Google App Engine (GAE) Caching


The ehcache-googleappengine module combines the speed of Ehcache with the scale of Google’s memcache and provide the best of both worlds:

  • Speed - Ehcache cache operations take a few microseconds, versus around 60ms for Google’s provided client-server cache, memcacheg.
  • Cost - Because it uses way less resources, it is also cheaper.
  • Object Storage - Ehcache in-process cache works with Objects that are not Serializable.


Ehcache is compatible and works with Google App Engine. Google App Engine provides a constrained runtime which restricts networking, threading and file system access.


All features of Ehcache can be used except for the DiskStore and replication. Having said that, there are workarounds for these limitations. See the Recipes section below. As of June 2009, Google App Engine appears to be limited to a heap size of 100MB. (See this blog for the evidence of this).


Version 2.3 and higher of Ehcache are compatible with Google App Engine. Older versions will not work.

Configuring ehcache.xml

Make sure the following elements are commented out:

  • <diskStore path="/path/to/store/data"/>
  • <cacheManagerPeerProviderFactory class= ../>
  • <cacheManagerPeerListenerFactory class= ../>

Within each cache element, ensure that:

  • overFlowToDisk and diskPersistent are omitted
  • persistence strategy=none
  • no replicators are added
  • there is no bootstrapCacheLoaderFactory
  • there is no Terracotta configuration

Use following Ehcache configuration to get started.

         <?xml version="1.0" encoding="UTF-8"?>
<ehcache xmlns:xsi=""
        xsi:noNamespaceSchemaLocation="ehcache.xsd" >
  <cacheManagerEventListenerFactory class="" properties=""/>
    <persistence strategy="none"/>
  <!--Example sample cache-->
  <cache name="sampleCache1"



Setting up Ehcache as a local cache in front of memcacheg

The idea here is that your caches are set up in a cache hierarchy. Ehcache sits in front and memcacheg behind. Combining the two lets you elegantly work around limitations imposed by Google App Engine. You get the benefits of the speed of Ehcache together with the umlimited size of memcached. Ehcache contains the hooks to easily do this. To update memcached, use a CacheEventListener. To search against memcacheg on a local cache miss, use cache.getWithLoader() together with a CacheLoader for memcacheg.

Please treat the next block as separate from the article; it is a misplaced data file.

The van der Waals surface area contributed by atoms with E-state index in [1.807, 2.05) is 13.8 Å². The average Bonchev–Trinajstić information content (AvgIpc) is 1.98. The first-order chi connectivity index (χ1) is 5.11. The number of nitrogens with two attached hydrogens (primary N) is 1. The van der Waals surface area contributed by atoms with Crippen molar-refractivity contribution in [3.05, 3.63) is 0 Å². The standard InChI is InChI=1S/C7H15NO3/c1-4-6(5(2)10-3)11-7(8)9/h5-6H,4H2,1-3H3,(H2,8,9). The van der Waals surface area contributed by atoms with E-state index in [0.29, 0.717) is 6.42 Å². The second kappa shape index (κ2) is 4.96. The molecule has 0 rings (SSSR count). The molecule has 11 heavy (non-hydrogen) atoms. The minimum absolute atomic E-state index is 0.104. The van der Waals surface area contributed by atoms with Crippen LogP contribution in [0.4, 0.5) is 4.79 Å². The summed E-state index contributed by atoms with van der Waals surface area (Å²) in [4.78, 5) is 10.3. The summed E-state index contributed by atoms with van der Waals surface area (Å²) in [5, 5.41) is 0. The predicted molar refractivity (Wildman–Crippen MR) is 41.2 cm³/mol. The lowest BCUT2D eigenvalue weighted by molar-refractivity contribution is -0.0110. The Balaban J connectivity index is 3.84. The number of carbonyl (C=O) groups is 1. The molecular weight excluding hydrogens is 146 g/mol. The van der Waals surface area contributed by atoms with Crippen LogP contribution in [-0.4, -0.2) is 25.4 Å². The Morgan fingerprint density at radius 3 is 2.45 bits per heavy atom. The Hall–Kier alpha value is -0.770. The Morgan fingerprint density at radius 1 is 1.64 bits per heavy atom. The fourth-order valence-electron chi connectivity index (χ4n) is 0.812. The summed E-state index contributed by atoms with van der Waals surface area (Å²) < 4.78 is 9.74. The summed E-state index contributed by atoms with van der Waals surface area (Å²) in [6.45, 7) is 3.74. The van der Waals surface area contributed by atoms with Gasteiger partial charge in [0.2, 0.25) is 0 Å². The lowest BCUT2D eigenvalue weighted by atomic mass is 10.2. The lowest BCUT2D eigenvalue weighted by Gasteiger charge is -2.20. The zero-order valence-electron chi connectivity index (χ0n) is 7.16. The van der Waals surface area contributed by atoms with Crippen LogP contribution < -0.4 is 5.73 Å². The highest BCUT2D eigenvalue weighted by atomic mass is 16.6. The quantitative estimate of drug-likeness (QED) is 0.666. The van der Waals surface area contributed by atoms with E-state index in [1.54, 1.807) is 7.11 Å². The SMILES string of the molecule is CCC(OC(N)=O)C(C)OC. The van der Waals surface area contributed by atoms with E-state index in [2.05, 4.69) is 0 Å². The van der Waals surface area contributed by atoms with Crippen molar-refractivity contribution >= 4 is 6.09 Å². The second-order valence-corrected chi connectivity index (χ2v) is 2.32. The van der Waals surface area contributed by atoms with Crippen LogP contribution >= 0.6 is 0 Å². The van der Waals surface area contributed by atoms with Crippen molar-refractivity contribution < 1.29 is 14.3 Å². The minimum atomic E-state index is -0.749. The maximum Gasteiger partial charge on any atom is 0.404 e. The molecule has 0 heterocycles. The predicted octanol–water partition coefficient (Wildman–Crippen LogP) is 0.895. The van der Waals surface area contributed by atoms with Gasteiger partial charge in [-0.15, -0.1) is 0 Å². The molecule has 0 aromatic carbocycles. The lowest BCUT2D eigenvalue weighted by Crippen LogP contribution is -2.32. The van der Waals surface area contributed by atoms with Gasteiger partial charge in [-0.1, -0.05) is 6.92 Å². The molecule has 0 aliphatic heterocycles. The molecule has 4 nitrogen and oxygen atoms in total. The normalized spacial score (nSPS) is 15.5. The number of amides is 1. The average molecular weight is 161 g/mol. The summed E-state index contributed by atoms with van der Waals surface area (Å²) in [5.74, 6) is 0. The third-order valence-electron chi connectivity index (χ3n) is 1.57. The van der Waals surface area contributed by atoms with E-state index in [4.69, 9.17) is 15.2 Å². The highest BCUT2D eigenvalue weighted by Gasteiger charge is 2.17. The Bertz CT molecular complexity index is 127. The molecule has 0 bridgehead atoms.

Using memcacheg in place of a DiskStore

In the CacheEventListener, ensure that when notifyElementEvicted() is called, which it will be when a put exceeds the MemoryStore’s capacity, that the key and value are put into memcacheg.

Distributed Caching

Configure all notifications in CacheEventListener to proxy throught to memcacheg. Any work done by one node can then be shared by all others, with the benefit of local caching of frequently used data.

Dynamic Web Content Caching

Google App Engine provides acceleration for files declared static in appengine-web.xml.

For example:

  <include path="/**.png" />
  <exclude path="/data/**.png" />


You can get acceleration for dynamic files using Ehcache’s caching filters as you usually would. See Web Caching for more information.



If you get the error java.lang.NoClassDefFoundError: java.rmi.server.UID is a restricted class then you are using a version of Ehcache prior to 1.6.

Sample application

The easiest way to get started is to play with a simple sample app. We provide a simple Rails application which stores an integer value in a cache along with increment and decrement operations. The sample app shows you how to use ehcache as a caching plugin and how to use it directly from the Rails caching API.